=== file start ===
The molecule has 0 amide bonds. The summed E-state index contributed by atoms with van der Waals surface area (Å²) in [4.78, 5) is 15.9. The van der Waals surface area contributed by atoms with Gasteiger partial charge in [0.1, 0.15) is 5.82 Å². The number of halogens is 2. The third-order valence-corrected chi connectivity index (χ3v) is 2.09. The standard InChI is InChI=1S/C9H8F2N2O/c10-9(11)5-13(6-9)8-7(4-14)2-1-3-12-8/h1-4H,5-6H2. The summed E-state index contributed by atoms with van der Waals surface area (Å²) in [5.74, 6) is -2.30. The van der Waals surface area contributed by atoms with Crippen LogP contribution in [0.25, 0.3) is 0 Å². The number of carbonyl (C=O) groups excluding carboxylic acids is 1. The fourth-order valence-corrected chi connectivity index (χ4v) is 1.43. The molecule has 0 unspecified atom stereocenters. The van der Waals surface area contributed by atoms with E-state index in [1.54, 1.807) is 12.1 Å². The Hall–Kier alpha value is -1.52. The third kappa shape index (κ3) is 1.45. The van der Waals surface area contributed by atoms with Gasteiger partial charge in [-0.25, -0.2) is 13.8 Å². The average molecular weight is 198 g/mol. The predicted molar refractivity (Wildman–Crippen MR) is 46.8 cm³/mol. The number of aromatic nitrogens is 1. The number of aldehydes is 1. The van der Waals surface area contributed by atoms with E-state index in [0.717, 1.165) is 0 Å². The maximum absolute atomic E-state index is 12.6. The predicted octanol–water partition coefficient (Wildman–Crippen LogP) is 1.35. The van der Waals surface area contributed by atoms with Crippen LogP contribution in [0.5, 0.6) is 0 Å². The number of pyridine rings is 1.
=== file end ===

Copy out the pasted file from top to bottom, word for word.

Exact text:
The molecule has 0 amide bonds. The summed E-state index contributed by atoms with van der Waals surface area (Å²) in [4.78, 5) is 15.9. The van der Waals surface area contributed by atoms with Gasteiger partial charge in [0.1, 0.15) is 5.82 Å². The number of halogens is 2. The third-order valence-corrected chi connectivity index (χ3v) is 2.09. The standard InChI is InChI=1S/C9H8F2N2O/c10-9(11)5-13(6-9)8-7(4-14)2-1-3-12-8/h1-4H,5-6H2. The summed E-state index contributed by atoms with van der Waals surface area (Å²) in [5.74, 6) is -2.30. The van der Waals surface area contributed by atoms with Crippen LogP contribution in [0.25, 0.3) is 0 Å². The number of carbonyl (C=O) groups excluding carboxylic acids is 1. The fourth-order valence-corrected chi connectivity index (χ4v) is 1.43. The molecule has 0 unspecified atom stereocenters. The van der Waals surface area contributed by atoms with E-state index in [1.54, 1.807) is 12.1 Å². The Hall–Kier alpha value is -1.52. The third kappa shape index (κ3) is 1.45. The van der Waals surface area contributed by atoms with Gasteiger partial charge in [-0.25, -0.2) is 13.8 Å². The average molecular weight is 198 g/mol. The predicted molar refractivity (Wildman–Crippen MR) is 46.8 cm³/mol. The number of aromatic nitrogens is 1. The number of aldehydes is 1. The van der Waals surface area contributed by atoms with E-state index in [0.717, 1.165) is 0 Å². The maximum absolute atomic E-state index is 12.6. The predicted octanol–water partition coefficient (Wildman–Crippen LogP) is 1.35. The van der Waals surface area contributed by atoms with Crippen LogP contribution in [0.5, 0.6) is 0 Å². The number of pyridine rings is 1.